The family way

Veteran bluegrass musician Ralph Lewis knows a thing or two about overly enthusiastic fans.

Take the time he was playing a huge arena in Tokyo in the mid-’70s, during his stint with the legendary Bill Monroe and the Bluegrass Boys: “Bill would always close his shows with a medley of sacred songs, like ‘I Saw the Light,’ and he would always motion for people to help him sing,” remembers Lewis. “So we were on the stage, closing the Tokyo show out, and he started motioning with his hands for the people to sing along.” It turns out that the crowd, some 40,000 strong, thought Monroe was motioning for them to come onstage. “It was just like water running down toward the stage,” says Lewis, laughing at the memory — but adding that it was scary at the time.

Luckily, Lewis and company survived that brush with the more-frightening side of fame. And these days, the 70-year-old powerhouse can be found playing mandolin (and, occasionally, fiddle and guitar) most Saturday nights at downtown Asheville’s Jack of the Wood, alongside his multitalented sons, Don and Marty, plus his self-described “adopted sons,” bass player Gary Wiley and drummer Richard Foulk — collectively known as Sons of Ralph, Featuring Ralph.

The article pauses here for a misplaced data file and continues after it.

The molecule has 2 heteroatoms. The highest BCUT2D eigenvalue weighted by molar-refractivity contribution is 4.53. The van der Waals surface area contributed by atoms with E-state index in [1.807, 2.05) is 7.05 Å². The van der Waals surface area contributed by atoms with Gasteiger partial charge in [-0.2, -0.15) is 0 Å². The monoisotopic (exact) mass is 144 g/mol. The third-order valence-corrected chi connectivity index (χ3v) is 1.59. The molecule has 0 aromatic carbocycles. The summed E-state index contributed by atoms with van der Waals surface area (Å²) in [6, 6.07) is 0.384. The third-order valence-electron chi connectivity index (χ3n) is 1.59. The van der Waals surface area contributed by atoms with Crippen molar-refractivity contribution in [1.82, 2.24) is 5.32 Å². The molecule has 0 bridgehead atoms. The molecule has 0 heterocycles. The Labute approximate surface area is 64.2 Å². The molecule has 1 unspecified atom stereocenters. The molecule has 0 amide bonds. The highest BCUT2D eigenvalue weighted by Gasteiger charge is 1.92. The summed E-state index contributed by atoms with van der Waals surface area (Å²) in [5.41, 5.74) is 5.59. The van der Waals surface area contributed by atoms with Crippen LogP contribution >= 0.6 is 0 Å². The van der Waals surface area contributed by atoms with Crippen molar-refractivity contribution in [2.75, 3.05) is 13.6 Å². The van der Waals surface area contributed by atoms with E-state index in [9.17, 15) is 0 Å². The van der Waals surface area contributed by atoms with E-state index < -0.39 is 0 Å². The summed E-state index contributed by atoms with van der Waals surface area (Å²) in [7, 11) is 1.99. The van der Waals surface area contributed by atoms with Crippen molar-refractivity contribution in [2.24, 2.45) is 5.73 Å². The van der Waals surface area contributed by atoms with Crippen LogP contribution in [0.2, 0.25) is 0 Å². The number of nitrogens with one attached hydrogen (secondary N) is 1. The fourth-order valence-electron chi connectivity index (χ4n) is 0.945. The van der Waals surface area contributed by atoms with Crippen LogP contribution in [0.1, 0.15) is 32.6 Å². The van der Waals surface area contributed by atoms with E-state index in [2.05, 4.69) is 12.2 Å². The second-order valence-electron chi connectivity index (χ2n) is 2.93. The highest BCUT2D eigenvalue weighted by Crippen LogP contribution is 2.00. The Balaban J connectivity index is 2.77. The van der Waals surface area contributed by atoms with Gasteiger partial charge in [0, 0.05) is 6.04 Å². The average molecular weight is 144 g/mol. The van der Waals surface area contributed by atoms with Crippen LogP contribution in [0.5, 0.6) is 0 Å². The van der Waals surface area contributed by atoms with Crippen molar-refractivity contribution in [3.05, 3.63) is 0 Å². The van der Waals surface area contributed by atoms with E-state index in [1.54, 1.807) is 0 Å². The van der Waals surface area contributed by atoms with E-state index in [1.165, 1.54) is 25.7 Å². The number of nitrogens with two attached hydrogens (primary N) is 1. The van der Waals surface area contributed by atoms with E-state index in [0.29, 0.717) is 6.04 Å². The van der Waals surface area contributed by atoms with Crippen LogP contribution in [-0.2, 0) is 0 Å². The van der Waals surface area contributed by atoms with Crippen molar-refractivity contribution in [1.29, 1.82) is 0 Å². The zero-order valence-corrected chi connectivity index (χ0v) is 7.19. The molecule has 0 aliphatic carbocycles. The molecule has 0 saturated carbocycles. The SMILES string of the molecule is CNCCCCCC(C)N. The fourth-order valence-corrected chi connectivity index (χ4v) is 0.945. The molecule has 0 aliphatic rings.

Lewis came to music early and naturally, while growing up on a farm in Madison County. His dad was a bluegrass picker, and his two oldest brothers, Ervin and Blanco, were already professional musicians when Ralph was still a tot — famous in the area for their local and regional radio shows, like the JFG Coffee Hour and the Western North Carolina Farm Hour. “They’d give the farm news, then play live music,” remembers Lewis.